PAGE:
"What?" he asks when that inward grimace rises to the surface.
"Nothing," I say, trying to suppress the memory again and appear fine again.
"No, really," Alfs asks, "What?"
Sometimes I give in. Sometimes I tell him about the moments when I felt particularly foolish and was sure that everyone was looking at me. Or the moments when the feelings went beyond foolish to absolutely mortified and wanting to crawl under a rock. The missteps and misunderstandings. After all these years, it's amazing how those memories make me feel small and lost all over again. Adolescence, it seems, dies hard.
Now I watch my own son make his way, and it can be wrenching. I remember taking similar steps and risks, with good and less-than-good results, trying to figure it all out. When one of the less-than-good results happens for Alfs, I bite my tongue. I don't tell him, "I know." He doesn't want to hear that from me, an old lady for whom adolescence happened centuries ago. I try to be quiet but there, let him feel what he is going to feel and be available for however he needs me.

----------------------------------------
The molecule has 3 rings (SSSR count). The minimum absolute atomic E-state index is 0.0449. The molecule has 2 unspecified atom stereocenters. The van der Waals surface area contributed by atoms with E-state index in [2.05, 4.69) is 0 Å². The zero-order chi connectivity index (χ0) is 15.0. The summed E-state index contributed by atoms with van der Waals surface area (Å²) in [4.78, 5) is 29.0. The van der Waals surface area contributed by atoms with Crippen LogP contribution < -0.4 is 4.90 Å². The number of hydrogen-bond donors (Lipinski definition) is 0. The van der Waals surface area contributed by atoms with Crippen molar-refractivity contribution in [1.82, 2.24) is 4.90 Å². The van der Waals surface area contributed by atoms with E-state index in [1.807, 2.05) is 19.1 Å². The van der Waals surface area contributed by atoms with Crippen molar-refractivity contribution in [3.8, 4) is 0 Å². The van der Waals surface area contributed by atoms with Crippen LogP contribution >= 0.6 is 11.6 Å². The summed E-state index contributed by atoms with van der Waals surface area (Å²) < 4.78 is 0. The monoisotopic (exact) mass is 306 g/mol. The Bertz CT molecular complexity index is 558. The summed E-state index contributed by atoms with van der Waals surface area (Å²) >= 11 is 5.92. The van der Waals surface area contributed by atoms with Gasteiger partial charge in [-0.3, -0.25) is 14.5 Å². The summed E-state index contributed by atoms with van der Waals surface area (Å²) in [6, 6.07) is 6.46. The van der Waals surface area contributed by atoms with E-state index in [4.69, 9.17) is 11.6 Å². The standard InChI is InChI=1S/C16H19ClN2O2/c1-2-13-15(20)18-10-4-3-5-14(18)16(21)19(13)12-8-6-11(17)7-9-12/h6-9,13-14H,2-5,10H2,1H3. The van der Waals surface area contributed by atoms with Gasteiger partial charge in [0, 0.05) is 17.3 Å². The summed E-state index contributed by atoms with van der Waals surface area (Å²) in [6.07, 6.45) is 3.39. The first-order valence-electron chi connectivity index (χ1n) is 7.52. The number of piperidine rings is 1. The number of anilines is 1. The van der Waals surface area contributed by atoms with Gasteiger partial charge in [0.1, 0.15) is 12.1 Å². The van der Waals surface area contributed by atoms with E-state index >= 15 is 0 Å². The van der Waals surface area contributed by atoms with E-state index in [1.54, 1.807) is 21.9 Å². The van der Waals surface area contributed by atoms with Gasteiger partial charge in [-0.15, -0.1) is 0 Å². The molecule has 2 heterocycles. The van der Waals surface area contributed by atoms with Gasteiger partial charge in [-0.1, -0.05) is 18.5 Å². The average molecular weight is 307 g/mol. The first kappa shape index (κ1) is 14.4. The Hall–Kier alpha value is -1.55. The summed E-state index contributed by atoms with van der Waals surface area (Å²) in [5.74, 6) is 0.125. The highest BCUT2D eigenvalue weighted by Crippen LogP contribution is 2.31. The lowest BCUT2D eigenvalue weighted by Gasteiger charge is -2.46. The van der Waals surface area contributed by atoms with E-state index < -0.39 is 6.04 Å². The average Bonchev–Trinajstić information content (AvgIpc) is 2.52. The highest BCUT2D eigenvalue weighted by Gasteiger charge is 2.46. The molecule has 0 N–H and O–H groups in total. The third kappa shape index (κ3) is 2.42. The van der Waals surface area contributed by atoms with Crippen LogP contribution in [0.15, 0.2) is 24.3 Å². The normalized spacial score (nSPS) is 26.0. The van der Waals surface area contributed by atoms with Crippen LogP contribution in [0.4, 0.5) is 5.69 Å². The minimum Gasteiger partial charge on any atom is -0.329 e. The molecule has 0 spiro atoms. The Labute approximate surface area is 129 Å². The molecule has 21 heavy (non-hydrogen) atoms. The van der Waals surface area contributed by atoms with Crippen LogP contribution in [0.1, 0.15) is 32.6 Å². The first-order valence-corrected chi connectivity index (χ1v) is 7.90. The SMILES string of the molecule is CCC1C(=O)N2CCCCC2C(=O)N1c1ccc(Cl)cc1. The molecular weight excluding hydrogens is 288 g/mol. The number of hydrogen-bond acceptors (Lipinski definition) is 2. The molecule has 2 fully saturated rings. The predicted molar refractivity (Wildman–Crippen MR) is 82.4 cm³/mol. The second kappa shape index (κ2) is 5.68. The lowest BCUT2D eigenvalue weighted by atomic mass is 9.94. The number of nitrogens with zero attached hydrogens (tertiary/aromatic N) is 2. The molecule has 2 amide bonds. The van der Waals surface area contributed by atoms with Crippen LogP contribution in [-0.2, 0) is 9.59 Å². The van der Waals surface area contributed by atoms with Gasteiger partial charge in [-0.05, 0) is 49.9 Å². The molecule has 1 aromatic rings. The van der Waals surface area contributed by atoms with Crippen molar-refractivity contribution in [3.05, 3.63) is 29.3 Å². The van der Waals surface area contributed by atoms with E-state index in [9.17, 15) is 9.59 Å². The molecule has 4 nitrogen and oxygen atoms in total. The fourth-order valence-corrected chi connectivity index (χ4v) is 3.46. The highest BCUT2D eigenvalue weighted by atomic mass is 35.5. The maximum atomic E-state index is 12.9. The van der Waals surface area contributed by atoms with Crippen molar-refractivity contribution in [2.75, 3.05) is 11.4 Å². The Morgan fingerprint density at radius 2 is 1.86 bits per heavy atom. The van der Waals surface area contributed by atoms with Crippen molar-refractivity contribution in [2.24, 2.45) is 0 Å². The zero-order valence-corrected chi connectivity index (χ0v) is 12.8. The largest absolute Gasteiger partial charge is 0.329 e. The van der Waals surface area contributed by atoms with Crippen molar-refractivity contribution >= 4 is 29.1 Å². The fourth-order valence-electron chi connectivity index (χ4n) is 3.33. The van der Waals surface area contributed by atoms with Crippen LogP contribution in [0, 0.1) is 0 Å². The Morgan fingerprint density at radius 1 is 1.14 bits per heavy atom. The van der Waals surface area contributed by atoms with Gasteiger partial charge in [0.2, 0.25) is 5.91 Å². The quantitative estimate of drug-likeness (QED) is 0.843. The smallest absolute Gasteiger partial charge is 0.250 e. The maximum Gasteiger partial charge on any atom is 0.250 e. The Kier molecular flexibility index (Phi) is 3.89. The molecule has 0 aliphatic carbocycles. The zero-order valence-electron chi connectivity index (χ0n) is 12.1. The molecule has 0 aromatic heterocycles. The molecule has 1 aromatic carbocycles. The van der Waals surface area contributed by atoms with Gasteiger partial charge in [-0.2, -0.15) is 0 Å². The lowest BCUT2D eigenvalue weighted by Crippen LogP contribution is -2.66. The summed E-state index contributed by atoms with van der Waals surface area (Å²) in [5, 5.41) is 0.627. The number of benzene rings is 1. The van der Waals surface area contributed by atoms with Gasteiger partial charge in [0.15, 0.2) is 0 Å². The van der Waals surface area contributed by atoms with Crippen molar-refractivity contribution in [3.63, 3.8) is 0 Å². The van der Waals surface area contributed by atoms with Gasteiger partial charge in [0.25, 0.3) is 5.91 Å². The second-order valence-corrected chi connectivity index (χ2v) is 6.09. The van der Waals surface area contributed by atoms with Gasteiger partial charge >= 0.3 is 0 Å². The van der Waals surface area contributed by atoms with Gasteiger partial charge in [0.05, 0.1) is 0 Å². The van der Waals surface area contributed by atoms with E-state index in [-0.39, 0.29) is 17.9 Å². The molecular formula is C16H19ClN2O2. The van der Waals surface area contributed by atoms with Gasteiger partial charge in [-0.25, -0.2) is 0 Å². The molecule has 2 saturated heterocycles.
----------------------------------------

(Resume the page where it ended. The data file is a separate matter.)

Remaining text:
I can't possibly know the exact feelings my son has, but I have a pretty good idea. Those adolescent feelings and some experiences are rather universal it turns out. I can't save him from adolescence, as much as I would like to. I can't feel those feelings for him, or shield his ego from hurt or embarrassment, or make different choices. It's something we all just have to go through, and hopefully come out the other side a little more wise and compassionate. And with some cringe-worthy stories to tell our children one day.
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